67 Life and Correspondence, 3: 335, Southey to Grosvenor Bedford, 14 May 1812.

68 Ibid., p. 337, Southey to Grosvenor Bedford, 14 May 1812.

69 Ibid., pp. 342–43, Southey to Rickman, 18 May 1812.

70 See Carnall, , Southey, pp. 148–49.

71 The Poor,” QR 15 (04 1816): 201–02.

72 Quoted in Carnall, , Robert Southey and his Age, p. 152.

73 Works on England,” QR 15 (07 1816): 564.

74 On the Poor Laws,” QR 18 (01 1818): 305.

75 Inquiry into the Poor Laws,” QR 8 (12 1812): 343.

76 Quoted in Brinton, Crane, English Romanticists, p. 143.

77 See e.g. Jones, Stanley, Hazlitt: A Life, from Winterslow to Frith Street (Oxford, 1989), pp. 240–41.

78 Rise and Progress of Popular Disaffection,” QR 16 (01 1817): 545–47; New Churches,” QR 23 (07 1820): 578; Moral and Political State of the British Empire,” QR 44 (01 1831): 302.

79 On the Means of Improving the People,” QR 19 (04 1818): 113.

80 Moral and Political State of the British Empire,” QR 44 (01 1831): 300–02.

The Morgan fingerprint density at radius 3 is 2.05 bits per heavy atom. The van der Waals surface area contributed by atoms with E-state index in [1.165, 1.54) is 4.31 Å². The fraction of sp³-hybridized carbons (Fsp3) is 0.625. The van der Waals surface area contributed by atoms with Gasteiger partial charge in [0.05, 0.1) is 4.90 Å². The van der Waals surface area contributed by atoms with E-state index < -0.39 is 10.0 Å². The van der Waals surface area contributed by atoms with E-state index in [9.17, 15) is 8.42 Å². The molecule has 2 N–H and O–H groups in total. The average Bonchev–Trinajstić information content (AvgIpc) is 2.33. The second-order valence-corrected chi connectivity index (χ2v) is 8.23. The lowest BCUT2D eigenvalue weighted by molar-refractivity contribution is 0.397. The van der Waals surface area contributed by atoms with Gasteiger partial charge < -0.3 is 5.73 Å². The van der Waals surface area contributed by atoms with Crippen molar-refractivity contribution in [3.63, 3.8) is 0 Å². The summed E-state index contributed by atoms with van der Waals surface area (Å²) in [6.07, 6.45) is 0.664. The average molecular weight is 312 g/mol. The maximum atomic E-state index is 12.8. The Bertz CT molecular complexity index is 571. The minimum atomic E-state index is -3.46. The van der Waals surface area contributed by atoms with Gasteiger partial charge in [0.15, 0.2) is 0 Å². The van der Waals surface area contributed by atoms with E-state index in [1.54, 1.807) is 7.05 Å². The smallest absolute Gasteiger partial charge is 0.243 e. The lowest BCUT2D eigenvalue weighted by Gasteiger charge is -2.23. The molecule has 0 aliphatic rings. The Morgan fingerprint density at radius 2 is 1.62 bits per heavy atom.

81 Works on England,” QR 15 (07 1816): 569–70.

82 Moral and Political State of the British Empire,” QR 44 (01 1831): 304.

83 Parliamentary Reform,” QR 16 (10 1816): 275.

84 Life and Correspondence, 4: 239, Southey to Grosvenor Bedford, 15 Feb. 1817.

85 Ibid., p. 233, Southey to Grosvenor Bedford, 4 Jan. 1817.

86 British Library, Additional Manuscript 38367, fos. 8—10 (Liverpool Papers), [Southey] to Liverpool, 19 March 1817 (copy).

87 Life and Correspondence, 4: 311, Southey to Grosvenor Bedford, 6 Sept. 1818.

88 Warter, J. W., ed., Selections, 3: 100–01, Southey to John Rickman, 10 Oct. 1818.

89 Ibid., p. 162, Southey to Rickman, 3 Dec. 1819.

90 Ibid., p. 161, Southey to Rickman, 3 Dec. 1819.

91 Ibid., p. 172, Southey to John Kenyon, 15 Jan. 1820.

92 Ramos, Charles, ed., The Letters of Robert Southey to John May 1797 to 1838 (Austin, Texas, 1976), p. 185, Southey to May, 22 Feb. 1820.

93 Sack, James J., From Jacobite to Conservative: Reaction and Orthodoxy in Britain c. 1760–1832 (Cambridge, 1993), passim, but esp. chs. 1, 8–9.

94 Moral and Political State of the British Empire,” QR 44 (01 1831): 276–78.

95 Ibid., p. 292.

96 Life and Correspondence, 6: 179, Southey to John May, 18 Feb. 1832.